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Working for your future

It pays to put time and thought into your retirement before you collect that gold watch, writes Carolyn Boyd.

It pays to put time and thought into your retirement before you collect that gold watch, writes Carolyn Boyd.

DON'T leave retirement planning too late. That's the message from experts, who say the earlier you start thinking about what to do in retirement - and how to fund it - the better.

"Without being unkind, there's not a lot of coming back from a poor decision in retirement planning," the chief executive of National Seniors Australia, Michael O'Neill, says. "You make a bum decision when you're in your 20s, you've got the rest of your working life to recover from it. Something that happens with adverse consequences in your 60s or 70s, there ain't no coming back."

How soon should you start planning?

At least five years before, says the director of Jordan Financial Solutions, Damien Jordan, a certified financial planner.

"I'm saying minimum but I've got people in their late 30s already starting the planning process with us," Jordan says. "Many people don't understand how much money they will need to retire comfortably. Sometimes, it's a big reality check."

And just how much a person will need depends a lot on what they plan to do when they stop working and how long they live. Men now aged 65 could expect to live for a further 18.7 years and women 21.8 years, data from the Australian Bureau of Statistics show. Many people live much longer than those averages though, so having extra funds available is sensible.

The United Nations says Australia's life expectancies are among the highest in the world. For males born today, only boys in Iceland, Hong Kong and Switzerland can expect to live longer. Life expectancy at birth for Australian females is exceeded only by girls in Japan, Hong Kong, France, Italy, Switzerland and Spain.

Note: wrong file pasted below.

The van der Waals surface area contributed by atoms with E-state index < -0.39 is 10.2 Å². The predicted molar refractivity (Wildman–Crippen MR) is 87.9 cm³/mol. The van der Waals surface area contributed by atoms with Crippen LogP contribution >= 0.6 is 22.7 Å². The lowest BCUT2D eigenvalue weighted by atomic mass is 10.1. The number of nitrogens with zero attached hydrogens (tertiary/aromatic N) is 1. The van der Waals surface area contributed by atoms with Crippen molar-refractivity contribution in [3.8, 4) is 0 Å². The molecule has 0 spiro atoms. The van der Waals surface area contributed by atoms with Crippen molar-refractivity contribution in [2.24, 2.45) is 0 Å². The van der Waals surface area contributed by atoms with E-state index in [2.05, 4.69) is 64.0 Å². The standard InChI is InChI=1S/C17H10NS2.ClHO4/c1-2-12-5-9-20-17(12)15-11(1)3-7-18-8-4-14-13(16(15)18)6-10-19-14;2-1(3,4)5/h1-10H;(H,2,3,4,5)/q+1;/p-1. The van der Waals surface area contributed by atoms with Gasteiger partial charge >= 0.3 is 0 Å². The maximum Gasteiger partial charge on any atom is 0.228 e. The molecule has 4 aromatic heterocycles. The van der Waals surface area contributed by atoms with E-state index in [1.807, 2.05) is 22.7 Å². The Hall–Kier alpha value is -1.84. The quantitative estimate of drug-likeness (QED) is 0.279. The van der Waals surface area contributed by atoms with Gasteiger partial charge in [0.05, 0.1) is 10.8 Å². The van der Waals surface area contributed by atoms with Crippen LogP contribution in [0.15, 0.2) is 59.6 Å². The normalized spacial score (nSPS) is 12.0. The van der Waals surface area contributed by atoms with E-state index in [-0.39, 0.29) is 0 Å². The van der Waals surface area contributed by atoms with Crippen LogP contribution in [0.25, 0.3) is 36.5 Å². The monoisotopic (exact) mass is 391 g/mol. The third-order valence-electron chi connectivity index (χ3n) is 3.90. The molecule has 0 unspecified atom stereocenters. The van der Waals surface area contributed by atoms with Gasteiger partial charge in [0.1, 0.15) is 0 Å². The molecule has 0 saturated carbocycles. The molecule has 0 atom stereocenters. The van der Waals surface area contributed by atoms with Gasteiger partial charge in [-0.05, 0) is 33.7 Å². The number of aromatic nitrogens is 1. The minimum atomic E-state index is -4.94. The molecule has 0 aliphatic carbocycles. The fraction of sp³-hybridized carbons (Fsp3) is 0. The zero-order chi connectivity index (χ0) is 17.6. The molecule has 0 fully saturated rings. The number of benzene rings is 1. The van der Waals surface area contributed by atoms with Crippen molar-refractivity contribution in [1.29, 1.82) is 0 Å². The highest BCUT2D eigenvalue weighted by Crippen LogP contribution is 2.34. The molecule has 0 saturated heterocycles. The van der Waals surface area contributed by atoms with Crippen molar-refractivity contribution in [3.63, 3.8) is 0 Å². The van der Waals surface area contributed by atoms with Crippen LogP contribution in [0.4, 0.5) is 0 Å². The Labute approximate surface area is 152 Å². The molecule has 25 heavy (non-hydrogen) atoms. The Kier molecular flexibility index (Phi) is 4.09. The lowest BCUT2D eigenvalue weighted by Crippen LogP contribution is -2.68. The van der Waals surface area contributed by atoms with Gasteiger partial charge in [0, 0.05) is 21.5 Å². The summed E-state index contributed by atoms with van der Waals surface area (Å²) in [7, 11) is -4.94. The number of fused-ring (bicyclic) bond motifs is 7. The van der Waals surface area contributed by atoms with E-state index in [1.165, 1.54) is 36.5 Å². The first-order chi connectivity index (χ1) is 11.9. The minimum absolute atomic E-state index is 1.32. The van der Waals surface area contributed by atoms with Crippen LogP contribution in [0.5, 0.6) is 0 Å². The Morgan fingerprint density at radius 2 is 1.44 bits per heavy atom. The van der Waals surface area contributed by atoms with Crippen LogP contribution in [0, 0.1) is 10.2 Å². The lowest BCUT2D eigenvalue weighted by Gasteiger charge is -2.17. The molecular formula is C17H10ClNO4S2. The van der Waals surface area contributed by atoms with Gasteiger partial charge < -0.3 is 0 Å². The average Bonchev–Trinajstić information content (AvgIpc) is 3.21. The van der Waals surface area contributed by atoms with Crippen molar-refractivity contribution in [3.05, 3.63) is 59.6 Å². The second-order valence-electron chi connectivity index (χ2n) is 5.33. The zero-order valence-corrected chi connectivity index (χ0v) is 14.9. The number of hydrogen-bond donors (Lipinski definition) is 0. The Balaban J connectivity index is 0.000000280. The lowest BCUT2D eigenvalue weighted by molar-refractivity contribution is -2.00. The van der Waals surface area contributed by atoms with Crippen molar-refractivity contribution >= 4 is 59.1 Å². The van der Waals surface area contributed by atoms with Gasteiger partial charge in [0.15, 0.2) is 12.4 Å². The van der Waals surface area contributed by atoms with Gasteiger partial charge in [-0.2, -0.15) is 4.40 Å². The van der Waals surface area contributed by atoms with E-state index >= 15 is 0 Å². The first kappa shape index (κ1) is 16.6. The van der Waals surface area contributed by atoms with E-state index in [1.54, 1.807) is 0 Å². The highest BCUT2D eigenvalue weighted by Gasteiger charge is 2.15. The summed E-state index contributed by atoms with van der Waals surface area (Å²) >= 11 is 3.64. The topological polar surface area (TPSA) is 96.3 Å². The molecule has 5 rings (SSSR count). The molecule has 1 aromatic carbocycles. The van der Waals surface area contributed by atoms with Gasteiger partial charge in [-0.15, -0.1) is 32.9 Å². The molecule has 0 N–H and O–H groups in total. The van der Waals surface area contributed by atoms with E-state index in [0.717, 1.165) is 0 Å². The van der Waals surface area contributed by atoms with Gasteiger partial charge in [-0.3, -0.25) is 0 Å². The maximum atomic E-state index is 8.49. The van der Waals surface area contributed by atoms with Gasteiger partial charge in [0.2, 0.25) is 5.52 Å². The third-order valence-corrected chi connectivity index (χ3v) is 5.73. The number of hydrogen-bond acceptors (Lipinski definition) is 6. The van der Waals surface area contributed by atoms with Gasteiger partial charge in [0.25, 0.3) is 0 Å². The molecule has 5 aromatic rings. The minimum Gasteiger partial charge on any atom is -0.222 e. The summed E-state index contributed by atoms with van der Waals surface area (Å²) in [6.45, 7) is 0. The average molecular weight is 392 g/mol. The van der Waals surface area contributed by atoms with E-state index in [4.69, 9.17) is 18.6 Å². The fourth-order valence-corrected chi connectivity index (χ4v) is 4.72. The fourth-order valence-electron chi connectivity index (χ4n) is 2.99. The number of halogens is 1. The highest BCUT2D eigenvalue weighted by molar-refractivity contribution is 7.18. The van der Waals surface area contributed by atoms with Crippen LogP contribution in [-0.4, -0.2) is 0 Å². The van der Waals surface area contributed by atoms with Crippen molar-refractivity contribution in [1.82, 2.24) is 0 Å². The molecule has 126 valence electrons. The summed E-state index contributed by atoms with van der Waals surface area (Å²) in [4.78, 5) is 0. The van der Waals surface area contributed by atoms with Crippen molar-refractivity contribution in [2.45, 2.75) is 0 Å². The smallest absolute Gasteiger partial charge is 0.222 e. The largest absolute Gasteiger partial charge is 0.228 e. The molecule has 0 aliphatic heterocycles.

Part of your retirement planning should take into account what insurance you may need. Jordan always advises his clients, if they can afford it, to take out private health insurance. Another vital cover, O'Neill says, is ad hoc travel insurance, especially to countries such as the US, where the cost of medical care is high.

However, some insurance policies, especially those covering a reasonably fixed cost, such as a funeral, may not provide good value for money.

"Think about whether the benefit is really there or whether you're potentially paying substantially more than the benefit you're going to receive from the policy," O'Neill says.

Retirees in a strong financial position may also be able to lower their premiums by accepting a higher excess on some policies. Another way to cut the cost is to consider bundling policies and asking for a better deal.

When planning retirement, it can be helpful to consult an adviser, such as your accountant or a qualified financial planner.

O'Neill urges a broad focus. "Sometimes what [people are] inclined to do is focus solely on the financial side," he says. "It also needs to be about how a person might deal with retirement, the kinds of interests that you might have, having clear expectations about relationships and understanding that your relationship, if you are in a relationship, is going to change because you're under each other's feet much more."

One of the main things to do when thinking about retirement is to ask questions. "It's your money, frankly, and you want to make it go as far as you can," O'Neill says . "And that means basing it on good research, good advice and thinking about the issues involved."

Tips for planning Start planning for retirement as early as you can at least five years before you stop working.

Think about what you would like to do in retirement and if you are in a relationship, talk to your partner about his or her expectations too.

Understand what you spend your money on now and where you could cut spending to boost your retirement savings.

When it comes to insurance, weigh up the types you need. Read the fine print to understand what you are covered for and question whether, for some lower or reasonably fixed-cost items, you might be able to save for a specific time rather than take out an insurance policy.

Tips for planning

Start planning for retirement as early as you can at least five years before you stop working.

Think about what you would like to do in retirement and if you are in a relationship,

talk to your partner about his or her expectations too.

Understand what you spend your money on now and where you could cut spending to boost your retirement savings.

When it comes to insurance, weigh up the types you need. Read the fine print to understand what you are covered for and question whether, for some lower or reasonably fixed-cost items, you might be able to save for a specific time rather than take out an insurance policy.


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